This week we had the pleasure of attending LASER presentation at CNSI to hear experimental physicist Walter Gekelman speak, as well as an exhibit displaying student works inspired by his research. As Dr. Vesna had praised him throughout our previous lectures, I came in knowing that his work is mainly carried out through creating and manipulating plasma.
Although I have not had a very thorough education in particle physics, I have taken a few university-level courses while in college and high school on electricity and magnetism. For this reason, I listened to his lecture with the following knowledge, which he later reinforced himself. Plasma is a fourth state of matter in which charged matter is superheated into a gas that eventually breaks down into charged particles that create energy through their continuous associations. I thought that Dr. Gekelman did a fantastic job of breaking down such a complex subject matter and explaining it piece by piece to students who would normally feel completely left in the dark. I typically middle school students in areas of basic science and I can honestly say that his explanation as well as his use of an appropriate level of detail is difficult to match.
What I did not know of, however, were the small technicalities and calculations that make such a process possible. First off, I did not know that plasma is the most common state of matter in the universe. I was astonished once I was told that plasma can be found our everyday fluorescent light bulbs. Interestingly, while I thought I was the only one with native preconceptions about this aspect of plasma, a quick survey of some of my classmates suggested otherwise. A greater chunk of the students I sampled revealed that they thought plasma was solely found in outer space. Additionally, Gekelman mentioned that plasma is typically found between temperatures of 12 million to 300 million degrees centigrade. This reaction is typically performed in giant machine which requires massive amounts of energy, amounting to the typical portion of electricity used to power all of Westwood! And to top it all off, this outstanding plasma creation only lasts one billionth of a second. This is where the majority of Gekelman’s audience went into shock. Naturally, Gekelman was unfazed by such a reaction. To him, this parameter value was to be expected - completely normal.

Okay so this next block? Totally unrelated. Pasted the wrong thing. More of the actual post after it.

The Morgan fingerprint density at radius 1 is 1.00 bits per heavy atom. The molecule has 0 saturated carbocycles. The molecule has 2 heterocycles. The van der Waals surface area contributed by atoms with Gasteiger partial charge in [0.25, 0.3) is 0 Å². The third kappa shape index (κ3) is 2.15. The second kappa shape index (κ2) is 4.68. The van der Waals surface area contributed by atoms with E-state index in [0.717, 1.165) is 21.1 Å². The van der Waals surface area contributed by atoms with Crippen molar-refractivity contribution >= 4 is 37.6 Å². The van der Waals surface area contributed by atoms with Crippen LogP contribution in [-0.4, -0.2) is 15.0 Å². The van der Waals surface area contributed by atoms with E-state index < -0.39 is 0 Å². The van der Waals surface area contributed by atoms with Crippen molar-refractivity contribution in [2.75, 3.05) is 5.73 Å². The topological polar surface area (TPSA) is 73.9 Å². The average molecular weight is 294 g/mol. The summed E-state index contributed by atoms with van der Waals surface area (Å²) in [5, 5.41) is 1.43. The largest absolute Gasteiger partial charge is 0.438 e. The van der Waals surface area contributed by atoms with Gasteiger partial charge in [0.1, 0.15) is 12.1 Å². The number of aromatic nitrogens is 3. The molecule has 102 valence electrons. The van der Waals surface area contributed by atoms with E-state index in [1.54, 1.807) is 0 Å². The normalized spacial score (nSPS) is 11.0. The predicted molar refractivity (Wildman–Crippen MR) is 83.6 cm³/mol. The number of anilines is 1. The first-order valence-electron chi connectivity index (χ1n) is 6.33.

What I found most intriguing about Dr. Gekelman’s lecture was his impromptu blurb about geomagnetic storms. He mentioned that an surge in plasma movement, solar winds are currents in the Earth’s magnetosphere causing its temporary disruption. At first, I found the extend of possibly damage resulting from these storms to be quite unnerving. It was only after researching on my own time that I realized how creative, rather than destructive, the storms could be. A great example of its effects are the arctic’s Aurora Borealis lights, which are in fact created by plasma translocations released by the son. In particular, these molecules interest with atoms in the atmosphere to the point of their excitement and subsequent display of color. A similar effect is noted through the graceful plasma ropes that are observed by the sun and mimicked through Gekelman’s research. Overall, I found Dr. Gekelman’s lecture to be a great way to mesh a hard science like physics with aesthetic elements to produce non-conventional works of art.